No man ever steps in the same river twice
Move over Plato, Pythagoras and Parmenides. Make way for Claire North.
Plato gave us his theory of forms, Pythagoras brought us transmigration of the soul beginning a new life in a fresh body (although of course he wasn't the first), and Parmenides explained how reality is one, change is impossible and existence timeless and unchanging.
Claire North, in contrast, philosophises about re-birth in the same body at the same time in an ever so slightly shifting universe. Slight paradigm shifts that have incredibly profound effects. I think she's a Time Lord.
Reading 'The First Fifteen Lives of Harry August' is like stepping into a river of gold, but as the philosopher says, "No man ever steps in the same river twice, for it's not the same river and he's not the same man." And this, when all's said and done simplifies what is a truly magnificent story.
The Cronus Club is a myriad of wandering souls, trickling messages down from the future by means of child to dying adult, child to adult, from a thousand years forward in time, amplifying it down the generations, so that it's entirely possible for events that took place in 2003 to have implications for those people living in, say, 1919.
Or, taking this to the extremes, events that will happen 4000 years in the future could have great significance for those people who lived during the age of ancient Greek philosophy during the 6th & 5th centuries BC. What a concept!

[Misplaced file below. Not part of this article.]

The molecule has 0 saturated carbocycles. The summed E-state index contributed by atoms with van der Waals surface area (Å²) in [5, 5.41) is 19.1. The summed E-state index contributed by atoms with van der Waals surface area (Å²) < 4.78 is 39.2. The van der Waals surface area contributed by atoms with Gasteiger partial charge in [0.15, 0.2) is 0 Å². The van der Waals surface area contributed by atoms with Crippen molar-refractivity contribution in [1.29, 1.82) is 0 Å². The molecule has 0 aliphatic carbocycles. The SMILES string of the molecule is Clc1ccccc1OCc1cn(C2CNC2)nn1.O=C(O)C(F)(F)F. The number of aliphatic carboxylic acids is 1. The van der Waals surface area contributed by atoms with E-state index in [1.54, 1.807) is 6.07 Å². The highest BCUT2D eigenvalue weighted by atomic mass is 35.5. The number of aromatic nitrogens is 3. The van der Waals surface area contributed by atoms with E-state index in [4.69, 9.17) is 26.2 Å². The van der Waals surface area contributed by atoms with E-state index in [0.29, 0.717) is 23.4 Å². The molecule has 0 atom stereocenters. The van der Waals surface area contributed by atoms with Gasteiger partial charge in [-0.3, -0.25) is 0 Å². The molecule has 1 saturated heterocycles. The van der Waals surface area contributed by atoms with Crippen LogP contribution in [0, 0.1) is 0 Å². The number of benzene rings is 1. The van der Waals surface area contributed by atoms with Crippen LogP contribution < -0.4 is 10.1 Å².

Those implications, however, can be catastrophic. "You can do whatever you like so long as you don't bugger it up for the next lot. So no nuking New York, please, or shooting Roosevelt, even for experimental purposes. We just can't handle the hassle."
One of the marks of a good author is her ability to build a couple of sub-plots around the main plot and then sometimes - but not always - bring them all together at the end. Well, there are a hundred sub-plots in this story, but don't let that put you off because unbelievably it all flows. A period of about 900 years flows effortlessly into about 70 years. Extremely readable.
So is it science fiction? I wouldn't say so. Thriller? Absolutely! You've got a charming, yet evil criminal mastermind and an adventure that lasts several lifetimes. Honestly, buy this book!
Oh, and one last thing. If this story is ever made into a film, Vincent Rankis must at all costs be played by Stephen Fry.